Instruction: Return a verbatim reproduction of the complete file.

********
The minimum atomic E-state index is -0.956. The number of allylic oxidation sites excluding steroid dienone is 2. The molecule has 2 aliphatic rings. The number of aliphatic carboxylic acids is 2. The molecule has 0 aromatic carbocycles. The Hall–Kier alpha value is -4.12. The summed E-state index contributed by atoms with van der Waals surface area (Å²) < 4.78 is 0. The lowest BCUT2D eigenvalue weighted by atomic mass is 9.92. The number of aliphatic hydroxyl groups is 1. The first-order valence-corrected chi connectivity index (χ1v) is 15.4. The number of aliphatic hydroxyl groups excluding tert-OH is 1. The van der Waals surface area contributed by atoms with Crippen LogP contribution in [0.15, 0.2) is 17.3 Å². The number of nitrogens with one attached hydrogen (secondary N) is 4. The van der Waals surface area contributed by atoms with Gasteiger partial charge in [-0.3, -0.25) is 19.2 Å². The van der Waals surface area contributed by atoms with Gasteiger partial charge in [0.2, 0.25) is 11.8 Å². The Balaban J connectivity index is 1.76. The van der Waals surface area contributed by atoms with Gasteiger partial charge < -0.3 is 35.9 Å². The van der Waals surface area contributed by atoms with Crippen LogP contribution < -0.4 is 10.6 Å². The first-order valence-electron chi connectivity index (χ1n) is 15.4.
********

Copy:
The minimum atomic E-state index is -0.956. The number of allylic oxidation sites excluding steroid dienone is 2. The molecule has 2 aliphatic rings. The number of aliphatic carboxylic acids is 2. The molecule has 0 aromatic carbocycles. The Hall–Kier alpha value is -4.12. The summed E-state index contributed by atoms with van der Waals surface area (Å²) < 4.78 is 0. The lowest BCUT2D eigenvalue weighted by atomic mass is 9.92. The number of aliphatic hydroxyl groups is 1. The first-order valence-corrected chi connectivity index (χ1v) is 15.4. The number of aliphatic hydroxyl groups excluding tert-OH is 1. The van der Waals surface area contributed by atoms with Crippen LogP contribution in [0.15, 0.2) is 17.3 Å². The number of nitrogens with one attached hydrogen (secondary N) is 4. The van der Waals surface area contributed by atoms with Gasteiger partial charge in [-0.3, -0.25) is 19.2 Å². The van der Waals surface area contributed by atoms with Gasteiger partial charge in [0.2, 0.25) is 11.8 Å². The Balaban J connectivity index is 1.76. The van der Waals surface area contributed by atoms with Gasteiger partial charge < -0.3 is 35.9 Å². The van der Waals surface area contributed by atoms with Crippen LogP contribution < -0.4 is 10.6 Å². The first-order valence-electron chi connectivity index (χ1n) is 15.4.